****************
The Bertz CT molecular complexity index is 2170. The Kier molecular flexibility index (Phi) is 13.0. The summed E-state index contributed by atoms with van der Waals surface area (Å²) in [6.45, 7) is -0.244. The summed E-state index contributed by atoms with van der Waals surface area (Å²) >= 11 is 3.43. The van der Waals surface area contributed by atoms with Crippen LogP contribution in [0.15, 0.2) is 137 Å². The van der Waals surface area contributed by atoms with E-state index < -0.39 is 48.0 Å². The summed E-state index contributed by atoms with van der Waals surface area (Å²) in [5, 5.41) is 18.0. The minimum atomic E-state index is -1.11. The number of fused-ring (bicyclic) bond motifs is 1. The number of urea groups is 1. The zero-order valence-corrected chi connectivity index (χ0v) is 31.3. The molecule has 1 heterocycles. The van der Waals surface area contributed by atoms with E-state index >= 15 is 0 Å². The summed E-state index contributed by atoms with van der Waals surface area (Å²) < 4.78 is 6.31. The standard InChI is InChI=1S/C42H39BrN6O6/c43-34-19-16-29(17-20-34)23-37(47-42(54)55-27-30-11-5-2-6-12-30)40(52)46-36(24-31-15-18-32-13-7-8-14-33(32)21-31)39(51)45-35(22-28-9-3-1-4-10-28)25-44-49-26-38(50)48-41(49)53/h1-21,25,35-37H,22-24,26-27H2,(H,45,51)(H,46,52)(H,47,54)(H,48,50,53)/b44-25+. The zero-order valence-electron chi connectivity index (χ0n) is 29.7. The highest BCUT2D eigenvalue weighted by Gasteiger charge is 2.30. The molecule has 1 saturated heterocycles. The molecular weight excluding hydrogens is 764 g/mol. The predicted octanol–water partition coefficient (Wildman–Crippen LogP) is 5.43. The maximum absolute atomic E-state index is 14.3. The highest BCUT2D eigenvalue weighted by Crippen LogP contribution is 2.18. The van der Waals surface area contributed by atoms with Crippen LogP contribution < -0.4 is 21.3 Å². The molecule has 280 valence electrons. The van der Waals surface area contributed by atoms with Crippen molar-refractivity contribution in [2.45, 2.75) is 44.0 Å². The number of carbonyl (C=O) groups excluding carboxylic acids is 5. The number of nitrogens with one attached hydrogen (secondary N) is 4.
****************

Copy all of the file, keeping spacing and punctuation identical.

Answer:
The Bertz CT molecular complexity index is 2170. The Kier molecular flexibility index (Phi) is 13.0. The summed E-state index contributed by atoms with van der Waals surface area (Å²) in [6.45, 7) is -0.244. The summed E-state index contributed by atoms with van der Waals surface area (Å²) >= 11 is 3.43. The van der Waals surface area contributed by atoms with Crippen LogP contribution in [0.15, 0.2) is 137 Å². The van der Waals surface area contributed by atoms with E-state index < -0.39 is 48.0 Å². The summed E-state index contributed by atoms with van der Waals surface area (Å²) in [5, 5.41) is 18.0. The minimum atomic E-state index is -1.11. The number of fused-ring (bicyclic) bond motifs is 1. The number of urea groups is 1. The zero-order valence-corrected chi connectivity index (χ0v) is 31.3. The molecule has 1 heterocycles. The van der Waals surface area contributed by atoms with E-state index >= 15 is 0 Å². The summed E-state index contributed by atoms with van der Waals surface area (Å²) < 4.78 is 6.31. The standard InChI is InChI=1S/C42H39BrN6O6/c43-34-19-16-29(17-20-34)23-37(47-42(54)55-27-30-11-5-2-6-12-30)40(52)46-36(24-31-15-18-32-13-7-8-14-33(32)21-31)39(51)45-35(22-28-9-3-1-4-10-28)25-44-49-26-38(50)48-41(49)53/h1-21,25,35-37H,22-24,26-27H2,(H,45,51)(H,46,52)(H,47,54)(H,48,50,53)/b44-25+. The zero-order valence-electron chi connectivity index (χ0n) is 29.7. The highest BCUT2D eigenvalue weighted by Gasteiger charge is 2.30. The molecule has 1 saturated heterocycles. The molecular weight excluding hydrogens is 764 g/mol. The predicted octanol–water partition coefficient (Wildman–Crippen LogP) is 5.43. The maximum absolute atomic E-state index is 14.3. The highest BCUT2D eigenvalue weighted by Crippen LogP contribution is 2.18. The van der Waals surface area contributed by atoms with Crippen LogP contribution < -0.4 is 21.3 Å². The molecule has 280 valence electrons. The van der Waals surface area contributed by atoms with Crippen molar-refractivity contribution in [2.45, 2.75) is 44.0 Å². The number of carbonyl (C=O) groups excluding carboxylic acids is 5. The number of nitrogens with one attached hydrogen (secondary N) is 4.